Males showed a tech tilt bias, and females showed an academic tilt bias. The tilt biases persisted after controlling for general intelligence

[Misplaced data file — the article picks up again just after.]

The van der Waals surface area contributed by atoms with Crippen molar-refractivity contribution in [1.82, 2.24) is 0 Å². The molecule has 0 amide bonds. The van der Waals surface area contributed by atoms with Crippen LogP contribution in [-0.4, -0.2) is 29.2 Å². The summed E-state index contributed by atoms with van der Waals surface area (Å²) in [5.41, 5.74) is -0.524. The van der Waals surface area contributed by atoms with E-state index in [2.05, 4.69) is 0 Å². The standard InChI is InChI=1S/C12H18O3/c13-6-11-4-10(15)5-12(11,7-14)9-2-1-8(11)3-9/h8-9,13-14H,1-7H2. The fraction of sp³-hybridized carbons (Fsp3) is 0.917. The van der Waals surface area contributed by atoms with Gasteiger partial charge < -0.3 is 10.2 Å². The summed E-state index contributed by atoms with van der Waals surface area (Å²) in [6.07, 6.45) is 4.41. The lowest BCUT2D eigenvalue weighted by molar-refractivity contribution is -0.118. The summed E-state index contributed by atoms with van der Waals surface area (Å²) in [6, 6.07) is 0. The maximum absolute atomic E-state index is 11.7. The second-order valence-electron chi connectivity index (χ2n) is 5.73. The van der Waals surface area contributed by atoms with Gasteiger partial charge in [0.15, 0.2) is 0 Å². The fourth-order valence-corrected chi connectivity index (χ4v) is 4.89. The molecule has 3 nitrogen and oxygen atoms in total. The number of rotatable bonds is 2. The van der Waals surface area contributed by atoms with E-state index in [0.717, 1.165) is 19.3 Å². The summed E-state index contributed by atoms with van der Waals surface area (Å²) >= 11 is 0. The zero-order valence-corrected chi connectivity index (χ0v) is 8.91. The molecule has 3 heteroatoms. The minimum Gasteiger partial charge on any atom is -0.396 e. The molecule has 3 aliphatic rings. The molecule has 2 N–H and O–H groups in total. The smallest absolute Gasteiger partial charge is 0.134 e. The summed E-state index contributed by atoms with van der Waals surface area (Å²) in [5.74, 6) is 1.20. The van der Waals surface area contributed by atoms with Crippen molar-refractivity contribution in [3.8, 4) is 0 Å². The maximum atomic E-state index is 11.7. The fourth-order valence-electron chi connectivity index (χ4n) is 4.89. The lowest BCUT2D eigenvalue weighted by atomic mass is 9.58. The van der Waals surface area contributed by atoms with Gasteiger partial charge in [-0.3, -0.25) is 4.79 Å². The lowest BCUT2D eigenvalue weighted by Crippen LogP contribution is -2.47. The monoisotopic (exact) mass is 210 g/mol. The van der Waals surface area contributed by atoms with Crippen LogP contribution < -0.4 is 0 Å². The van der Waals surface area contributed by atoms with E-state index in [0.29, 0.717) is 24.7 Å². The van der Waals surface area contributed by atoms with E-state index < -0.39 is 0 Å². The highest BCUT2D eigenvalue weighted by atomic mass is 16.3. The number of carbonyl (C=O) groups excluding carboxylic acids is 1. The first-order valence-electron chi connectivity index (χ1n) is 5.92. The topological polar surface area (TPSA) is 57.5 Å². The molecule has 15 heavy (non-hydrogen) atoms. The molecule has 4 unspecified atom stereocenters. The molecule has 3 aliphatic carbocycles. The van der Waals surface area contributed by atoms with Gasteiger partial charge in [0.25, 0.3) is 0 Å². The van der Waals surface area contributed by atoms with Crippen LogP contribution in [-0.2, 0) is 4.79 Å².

Tech tilt correlated negatively with academic abilities on the college aptitude tests (SAT, ACT, PSAT), with larger effects for females. In addition, relations of tech tilt with STEM jobs and majors were generally larger (and more often significant) for males, but only for tech tilt based on technical and verbal abilities. The negative relations of tech tilt with academic abilities on the college aptitude tests are consistent with investment theories, which predict that investment in one ability (technical) comes at the expense of competing abilities (academic). The sex differences in tech tilt and STEM support trait complexes involving abilities, interests, and vocational preferences (e.g., people versus things).